More and more, a one-size-fits-all approach to medicine has been shown to simply be ineffective. With resistant strains of disease, genetic differences in patients and the requirement for more effective (yet less damaging) treatment options, modern medicine is beginning to change its approach. With more attention paid towards personalized medicine, attempts at fewer side effects and ongoing research into gene therapy and immunotherapy, we are now seeing a pronounced shift. One method gaining a lot of attention is combination therapy.
While skin cancer is often caused by UV radiation (around 90% of non-melanoma skin cancers being caused by it), you’re never too old or too tanned to start avoiding skin cancer. Genetic damage in the skin caused by sun exposure permanently increases your chances of skin cancer so the sooner you start avoiding skin cancer the better. Here are a few things you can start acting on, in order to immediately start reducing your risk of getting skin cancer:
This week, our CEO, Punit Dhillon, presented at the 15th Annual Rodman & Renshaw Global Investment Conference. The annual event hosted over 150 established and emerging biotech and pharmaceutical companies. During the presentation, Mr. Dhillon reviewed previous data points and provided an update on upcoming milestones. Here is an overview of the presentation:
Across America and around the world, there are many researchers, scientists, medical professionals and other individuals working within the research and treatment of cancer. For many members of the public, the topic of cancer may only come up when someone around them is diagnosed. However, it is a good idea to know a bit more about cancer, in order to lower your risk and understand just how important cancer facts can be.
Here are a few quick cancer facts that you should know:
Each week at OncoSec, we come across a wide range of news material. This week, we continue our “What We’re Reading” series, with our second instalment. There have been quite a number of recent articles regarding cancer, the biotech industry and treatment methods but we would like to highlight three that you might find interesting and informative.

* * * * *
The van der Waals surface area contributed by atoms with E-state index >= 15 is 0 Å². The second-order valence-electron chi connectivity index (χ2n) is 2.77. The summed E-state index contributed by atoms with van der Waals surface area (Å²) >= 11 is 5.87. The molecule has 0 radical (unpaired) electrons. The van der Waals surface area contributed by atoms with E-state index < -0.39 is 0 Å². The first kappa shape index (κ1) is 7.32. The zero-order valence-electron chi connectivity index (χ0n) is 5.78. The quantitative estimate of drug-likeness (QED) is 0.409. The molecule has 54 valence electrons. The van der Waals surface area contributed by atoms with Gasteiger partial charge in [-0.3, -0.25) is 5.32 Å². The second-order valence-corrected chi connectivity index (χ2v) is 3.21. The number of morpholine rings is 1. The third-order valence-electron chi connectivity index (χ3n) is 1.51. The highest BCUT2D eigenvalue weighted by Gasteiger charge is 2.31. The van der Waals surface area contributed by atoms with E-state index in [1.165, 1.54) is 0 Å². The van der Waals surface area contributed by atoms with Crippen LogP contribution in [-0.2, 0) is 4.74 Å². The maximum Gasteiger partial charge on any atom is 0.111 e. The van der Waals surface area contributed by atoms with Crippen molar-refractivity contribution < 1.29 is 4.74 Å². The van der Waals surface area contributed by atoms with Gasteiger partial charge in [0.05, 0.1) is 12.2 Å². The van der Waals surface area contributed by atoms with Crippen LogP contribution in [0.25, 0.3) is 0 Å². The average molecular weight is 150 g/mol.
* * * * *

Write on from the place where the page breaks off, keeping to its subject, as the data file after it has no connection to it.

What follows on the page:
At OncoSec, we believe it’s important to highlight those striving to fight against cancer. We especially like to share stories about inspiring cancer survivors who have helped to raise awareness, to educate others about cancer risk, and who have raised funds or started cancer advocacy initiatives of their own. In our ongoing Inspiring Cancer Survivors series, we would like to present you with volume two: three amazing youth cancer survivors who have helped others through cancer.
With the severity of many cancer cases, the treatment of cancer is regarded as a very sensitive area. Strict regulations surround the research and delivery of treatment, there are specific protocols used by doctors in diagnosis, and long established doctrine often governs which treatment option is used. Because of these factors, a few cornerstone treatments have surfaced over the years, which still make up the majority of treatments. The two options used most often, aside from surgery for early-stage tumors, are chemotherapy and radiation therapy. Today, we take a look at each therapy method and compare them to immunotherapy.
In biotech, there are many different approaches or veins of science used, in the research and creation of potential treatments, drugs, and delivery methods. For centuries, the health industry has relied on invasive surgery and curative procedures that can have dangerous, long-term side effects for patients. However, there are some newer scientific discoveries that have allowed us to move towards more effective treatment options that are also less damaging to our bodies. One of these categories of research is that of immunotherapy: using the body against disease, instead of relying on as many non-targeted, exterior factors.